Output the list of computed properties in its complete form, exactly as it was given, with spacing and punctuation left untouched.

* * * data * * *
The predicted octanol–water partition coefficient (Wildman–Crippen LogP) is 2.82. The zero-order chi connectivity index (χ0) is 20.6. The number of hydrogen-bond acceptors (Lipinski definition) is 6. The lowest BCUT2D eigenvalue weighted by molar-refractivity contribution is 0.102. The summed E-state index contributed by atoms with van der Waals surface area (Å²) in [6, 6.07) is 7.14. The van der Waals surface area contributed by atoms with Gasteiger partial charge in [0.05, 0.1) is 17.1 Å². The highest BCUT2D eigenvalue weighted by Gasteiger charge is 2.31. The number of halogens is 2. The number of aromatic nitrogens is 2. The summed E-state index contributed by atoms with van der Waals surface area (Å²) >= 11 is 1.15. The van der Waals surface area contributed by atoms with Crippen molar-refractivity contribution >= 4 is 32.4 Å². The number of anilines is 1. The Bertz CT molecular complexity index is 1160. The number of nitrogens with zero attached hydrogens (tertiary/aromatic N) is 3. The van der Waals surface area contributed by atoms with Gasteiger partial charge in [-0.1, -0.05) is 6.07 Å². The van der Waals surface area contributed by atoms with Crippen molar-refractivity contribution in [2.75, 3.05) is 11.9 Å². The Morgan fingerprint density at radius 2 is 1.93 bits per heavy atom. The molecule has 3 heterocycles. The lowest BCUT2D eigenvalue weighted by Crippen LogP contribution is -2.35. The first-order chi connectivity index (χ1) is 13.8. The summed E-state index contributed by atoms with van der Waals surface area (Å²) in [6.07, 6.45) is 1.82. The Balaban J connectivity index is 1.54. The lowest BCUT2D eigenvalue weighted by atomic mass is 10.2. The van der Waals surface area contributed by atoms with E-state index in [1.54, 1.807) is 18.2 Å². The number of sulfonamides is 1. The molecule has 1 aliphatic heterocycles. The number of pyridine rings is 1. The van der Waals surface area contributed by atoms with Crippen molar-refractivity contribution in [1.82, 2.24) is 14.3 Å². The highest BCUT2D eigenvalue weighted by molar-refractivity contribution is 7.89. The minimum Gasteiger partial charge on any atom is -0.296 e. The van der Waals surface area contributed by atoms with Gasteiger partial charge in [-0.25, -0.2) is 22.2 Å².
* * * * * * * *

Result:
The predicted octanol–water partition coefficient (Wildman–Crippen LogP) is 2.82. The zero-order chi connectivity index (χ0) is 20.6. The number of hydrogen-bond acceptors (Lipinski definition) is 6. The lowest BCUT2D eigenvalue weighted by molar-refractivity contribution is 0.102. The summed E-state index contributed by atoms with van der Waals surface area (Å²) in [6, 6.07) is 7.14. The van der Waals surface area contributed by atoms with Gasteiger partial charge in [0.05, 0.1) is 17.1 Å². The highest BCUT2D eigenvalue weighted by Gasteiger charge is 2.31. The number of halogens is 2. The number of aromatic nitrogens is 2. The summed E-state index contributed by atoms with van der Waals surface area (Å²) >= 11 is 1.15. The van der Waals surface area contributed by atoms with Crippen molar-refractivity contribution >= 4 is 32.4 Å². The number of anilines is 1. The Bertz CT molecular complexity index is 1160. The number of nitrogens with zero attached hydrogens (tertiary/aromatic N) is 3. The van der Waals surface area contributed by atoms with Gasteiger partial charge in [-0.1, -0.05) is 6.07 Å². The van der Waals surface area contributed by atoms with Crippen molar-refractivity contribution in [2.75, 3.05) is 11.9 Å². The Morgan fingerprint density at radius 2 is 1.93 bits per heavy atom. The molecule has 3 heterocycles. The lowest BCUT2D eigenvalue weighted by Crippen LogP contribution is -2.35. The first-order chi connectivity index (χ1) is 13.8. The summed E-state index contributed by atoms with van der Waals surface area (Å²) in [6.07, 6.45) is 1.82. The Balaban J connectivity index is 1.54. The lowest BCUT2D eigenvalue weighted by atomic mass is 10.2. The van der Waals surface area contributed by atoms with E-state index in [1.54, 1.807) is 18.2 Å². The number of sulfonamides is 1. The molecule has 1 aliphatic heterocycles. The number of pyridine rings is 1. The van der Waals surface area contributed by atoms with Crippen molar-refractivity contribution in [1.82, 2.24) is 14.3 Å². The highest BCUT2D eigenvalue weighted by molar-refractivity contribution is 7.89. The minimum Gasteiger partial charge on any atom is -0.296 e. The van der Waals surface area contributed by atoms with Gasteiger partial charge in [-0.25, -0.2) is 22.2 Å².